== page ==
The gospel doesn”t come in pink for girls and blue for boys. The Ephesians 5 passage tells *all* believers to submit one to another–“wives submit” is not found in the original Greek text. Re husbands, it is Christ”s *actions* that Paul focuses on, not His divinity. To liken Our Lord”s divinity to a husband within marriage is utter idolatry. In addition, “head” doesn”t mean “leader” in 1st century Greek (Wayne Grudem”s “proof” notwithstanding). We must be extremely careful not to apply 20th/21st century meanings to 1st century words. Gordon Fee”s commentary on 1st Corinithians makes an excellent word study of “head” as it was used in the 1st century.

            Where in Genesis does it say Adam was Eve”s “leader”? One has to engage in questionable exegesis to see that–not to mention a lack understanding of what “ezer k”negdo” means. And would CBMW really have us believe that nobody understood it properly before 1 Timothy? Are women more prone to deception than men? And at what age does a boy become a man? Even complementarians cannot come to an agreement on how to answer that question.

  10. Win says:

    We can call them roles, but in every single description the roles are described by words and hand movements in the pulpit as being “under.” I have noticed this for some time, and watched carefully for exceptions, and have not found one description that does not put women “under.” So I don”t mean to read anything into this, but just use subordinate as short form for the underness, or restrictedness of of women. I will now call it difference to continue the conversation.

    The current explanation for this difference of women is that women were different by design in creation, before the fall. But in this state there was no division into workplace, church and home. All was one. So if women were different in creation and only able to fill the submissive and supportive role in creation, how have women been able to lead in the workplace? That is my question. How can women possibly perform outside of the way they have been created?

    However, if you believe that the roles are assigned without reference to any difference in design, then I would understand that. That is what I think also. That the roles are independent of creation.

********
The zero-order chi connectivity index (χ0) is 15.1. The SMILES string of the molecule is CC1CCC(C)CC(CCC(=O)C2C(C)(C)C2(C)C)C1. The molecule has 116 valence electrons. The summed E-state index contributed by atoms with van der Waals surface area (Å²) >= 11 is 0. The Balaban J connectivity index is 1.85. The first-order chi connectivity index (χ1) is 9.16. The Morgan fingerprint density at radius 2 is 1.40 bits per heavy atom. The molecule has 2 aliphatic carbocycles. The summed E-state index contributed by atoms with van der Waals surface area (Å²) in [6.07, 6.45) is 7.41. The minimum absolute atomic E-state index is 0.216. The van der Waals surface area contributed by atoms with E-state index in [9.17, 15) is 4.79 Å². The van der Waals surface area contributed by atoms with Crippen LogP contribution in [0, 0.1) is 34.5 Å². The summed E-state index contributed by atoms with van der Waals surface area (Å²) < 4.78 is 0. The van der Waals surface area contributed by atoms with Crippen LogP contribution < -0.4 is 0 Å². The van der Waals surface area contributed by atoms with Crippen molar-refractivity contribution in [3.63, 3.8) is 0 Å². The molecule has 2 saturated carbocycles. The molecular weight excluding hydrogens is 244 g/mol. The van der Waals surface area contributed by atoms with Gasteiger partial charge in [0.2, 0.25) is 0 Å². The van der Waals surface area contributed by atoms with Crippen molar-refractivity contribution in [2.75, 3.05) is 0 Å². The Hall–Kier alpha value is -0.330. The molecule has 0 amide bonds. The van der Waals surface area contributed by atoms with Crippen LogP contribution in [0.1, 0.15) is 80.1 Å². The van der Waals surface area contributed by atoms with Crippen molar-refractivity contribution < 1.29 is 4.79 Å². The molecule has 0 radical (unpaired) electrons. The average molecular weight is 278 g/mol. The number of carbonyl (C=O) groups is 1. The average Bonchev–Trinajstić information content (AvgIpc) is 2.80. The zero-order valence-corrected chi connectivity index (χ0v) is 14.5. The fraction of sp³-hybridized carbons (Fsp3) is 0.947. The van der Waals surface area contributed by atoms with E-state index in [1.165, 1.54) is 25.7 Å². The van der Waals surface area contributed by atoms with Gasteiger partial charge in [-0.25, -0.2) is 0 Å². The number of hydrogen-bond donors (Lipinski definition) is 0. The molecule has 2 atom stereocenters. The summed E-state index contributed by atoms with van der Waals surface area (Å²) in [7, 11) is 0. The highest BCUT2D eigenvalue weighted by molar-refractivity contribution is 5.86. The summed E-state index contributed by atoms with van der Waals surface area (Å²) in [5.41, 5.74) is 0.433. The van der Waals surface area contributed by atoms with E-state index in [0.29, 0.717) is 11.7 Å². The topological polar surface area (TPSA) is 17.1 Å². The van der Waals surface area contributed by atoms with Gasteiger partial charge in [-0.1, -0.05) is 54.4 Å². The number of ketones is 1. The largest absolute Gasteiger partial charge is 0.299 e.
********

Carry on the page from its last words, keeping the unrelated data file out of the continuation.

11. Rebecca S Dawson says:

    As I read through all the questions and responses, I always come to the same conclusion- authority, title & responsibility are gifts. God gives to those whom are deserving & qualified. Those that demand equality in roles, titles, authoritarian positions- are often the ones who least deserve or understand the positions. The church has varying loads for each person to bear. Not everyone can carry the same weight. This is honorable. We are all parts of the same body (church) – role and superiority are meaningless topics to argue/debate. We need one another. Those that are concerned about a special title are looking for glorification outside Christ & misunderstand the role of the church. This should not be.

    As a side note… when Eve sinned, God said her desire would be for her husband but that he would rule over her (thus a desire to rule over him we should surmise is the evil one distracting us.) Let us also not forget why women were created in the first place… As helpmeets for men.

    • Win says:

      Rebecca,
      Everyone must carry the weight they are given. I know single women with handicapped children, women who take in and care for ex husbands who are declining in health, women who care for aging husbands, women who pay for their children to go to university. This is my world. These women are not “demanding equality in authoritarian positions. ” these women are just women, daughters, mothers, sisters. Etc. They could be anyone. What life has not offered to these women is that they be “helpmeets” of men who provide for them on any way at all. This is the real world.

      This has nothing to do with women “desiring to rule men.” It is hard enough to live this life, but sad to be dressed down like this. There should be some sense of reluctant respect, at least, for single women who support their family. – parents, ex”s, children, etc. Women in this position have no opportunity to belong to the circuit of female teaching. They go to church, taught only by men, receive the word, taught only by men, and perceive the gospel as relevant only to men.

    • Emily says:

      “authority, title & responsibility are gifts. God gives to those whom are deserving & qualified”
      I apologize if I am misunderstanding your intent, but this seems to be implying that women are not deserving and qualified. What is it about women that makes us not deserving and qualified for positions of authority? Both women and men can have poor or outstanding leadership skills.
      I also do not “demand equality in roles, titles, authoritarian positions”. I request equality in opportunity. If leading is one of the ways I can most effectively serve my church family, and I am less skilled at more stereotypically feminine roles such as emotional support, why would I not offer my greatest area of skill to The Lord? I do not just want a special title.